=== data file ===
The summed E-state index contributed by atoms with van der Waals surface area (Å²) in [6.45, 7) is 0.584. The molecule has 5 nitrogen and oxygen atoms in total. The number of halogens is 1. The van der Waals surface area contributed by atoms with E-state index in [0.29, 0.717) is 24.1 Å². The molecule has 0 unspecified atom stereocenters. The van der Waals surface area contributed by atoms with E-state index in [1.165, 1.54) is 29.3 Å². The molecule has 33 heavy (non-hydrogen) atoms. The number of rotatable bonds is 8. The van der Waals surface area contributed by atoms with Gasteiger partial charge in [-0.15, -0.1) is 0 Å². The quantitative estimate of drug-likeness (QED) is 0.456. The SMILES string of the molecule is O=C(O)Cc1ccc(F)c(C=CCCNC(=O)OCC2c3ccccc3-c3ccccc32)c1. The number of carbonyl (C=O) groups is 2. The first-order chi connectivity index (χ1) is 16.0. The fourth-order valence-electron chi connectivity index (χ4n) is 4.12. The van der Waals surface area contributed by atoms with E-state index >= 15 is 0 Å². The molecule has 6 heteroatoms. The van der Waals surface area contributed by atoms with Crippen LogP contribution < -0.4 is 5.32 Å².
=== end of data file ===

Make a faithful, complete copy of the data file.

The summed E-state index contributed by atoms with van der Waals surface area (Å²) in [6.45, 7) is 0.584. The molecule has 5 nitrogen and oxygen atoms in total. The number of halogens is 1. The van der Waals surface area contributed by atoms with E-state index in [0.29, 0.717) is 24.1 Å². The molecule has 0 unspecified atom stereocenters. The van der Waals surface area contributed by atoms with E-state index in [1.165, 1.54) is 29.3 Å². The molecule has 33 heavy (non-hydrogen) atoms. The number of rotatable bonds is 8. The van der Waals surface area contributed by atoms with Gasteiger partial charge in [-0.15, -0.1) is 0 Å². The quantitative estimate of drug-likeness (QED) is 0.456. The SMILES string of the molecule is O=C(O)Cc1ccc(F)c(C=CCCNC(=O)OCC2c3ccccc3-c3ccccc32)c1. The number of carbonyl (C=O) groups is 2. The first-order chi connectivity index (χ1) is 16.0. The fourth-order valence-electron chi connectivity index (χ4n) is 4.12. The van der Waals surface area contributed by atoms with E-state index >= 15 is 0 Å². The molecule has 6 heteroatoms. The van der Waals surface area contributed by atoms with Crippen LogP contribution < -0.4 is 5.32 Å².